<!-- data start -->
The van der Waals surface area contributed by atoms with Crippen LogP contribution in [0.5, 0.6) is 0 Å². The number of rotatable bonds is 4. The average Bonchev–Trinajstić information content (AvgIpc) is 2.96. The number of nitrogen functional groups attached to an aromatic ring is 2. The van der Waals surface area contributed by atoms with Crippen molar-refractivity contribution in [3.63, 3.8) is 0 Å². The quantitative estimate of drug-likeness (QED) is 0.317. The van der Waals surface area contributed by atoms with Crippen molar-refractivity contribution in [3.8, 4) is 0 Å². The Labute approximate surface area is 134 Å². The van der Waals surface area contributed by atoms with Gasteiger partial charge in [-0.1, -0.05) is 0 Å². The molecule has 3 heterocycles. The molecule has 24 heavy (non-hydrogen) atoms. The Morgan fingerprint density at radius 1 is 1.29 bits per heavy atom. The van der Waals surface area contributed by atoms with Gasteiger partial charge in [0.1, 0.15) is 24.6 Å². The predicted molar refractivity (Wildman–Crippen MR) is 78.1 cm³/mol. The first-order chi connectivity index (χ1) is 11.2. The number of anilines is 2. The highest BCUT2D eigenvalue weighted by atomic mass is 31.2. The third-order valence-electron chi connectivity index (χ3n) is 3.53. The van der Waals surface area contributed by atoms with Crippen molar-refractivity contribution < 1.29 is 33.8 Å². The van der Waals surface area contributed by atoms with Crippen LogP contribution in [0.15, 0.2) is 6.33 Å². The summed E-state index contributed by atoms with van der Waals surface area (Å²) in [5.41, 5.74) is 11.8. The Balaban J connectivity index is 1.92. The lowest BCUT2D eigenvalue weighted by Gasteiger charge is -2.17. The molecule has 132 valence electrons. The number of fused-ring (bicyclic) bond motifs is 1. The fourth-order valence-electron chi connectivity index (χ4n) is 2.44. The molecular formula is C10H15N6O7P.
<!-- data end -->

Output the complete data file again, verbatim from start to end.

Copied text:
The van der Waals surface area contributed by atoms with Crippen LogP contribution in [0.5, 0.6) is 0 Å². The number of rotatable bonds is 4. The average Bonchev–Trinajstić information content (AvgIpc) is 2.96. The number of nitrogen functional groups attached to an aromatic ring is 2. The van der Waals surface area contributed by atoms with Crippen molar-refractivity contribution in [3.63, 3.8) is 0 Å². The quantitative estimate of drug-likeness (QED) is 0.317. The van der Waals surface area contributed by atoms with Crippen molar-refractivity contribution in [3.8, 4) is 0 Å². The Labute approximate surface area is 134 Å². The van der Waals surface area contributed by atoms with Gasteiger partial charge in [-0.1, -0.05) is 0 Å². The molecule has 3 heterocycles. The molecule has 24 heavy (non-hydrogen) atoms. The Morgan fingerprint density at radius 1 is 1.29 bits per heavy atom. The van der Waals surface area contributed by atoms with Gasteiger partial charge in [0.1, 0.15) is 24.6 Å². The predicted molar refractivity (Wildman–Crippen MR) is 78.1 cm³/mol. The first-order chi connectivity index (χ1) is 11.2. The number of anilines is 2. The highest BCUT2D eigenvalue weighted by atomic mass is 31.2. The third-order valence-electron chi connectivity index (χ3n) is 3.53. The van der Waals surface area contributed by atoms with Crippen molar-refractivity contribution < 1.29 is 33.8 Å². The van der Waals surface area contributed by atoms with Crippen LogP contribution in [0.15, 0.2) is 6.33 Å². The summed E-state index contributed by atoms with van der Waals surface area (Å²) in [5.41, 5.74) is 11.8. The Balaban J connectivity index is 1.92. The lowest BCUT2D eigenvalue weighted by Gasteiger charge is -2.17. The molecule has 132 valence electrons. The number of fused-ring (bicyclic) bond motifs is 1. The fourth-order valence-electron chi connectivity index (χ4n) is 2.44. The molecular formula is C10H15N6O7P.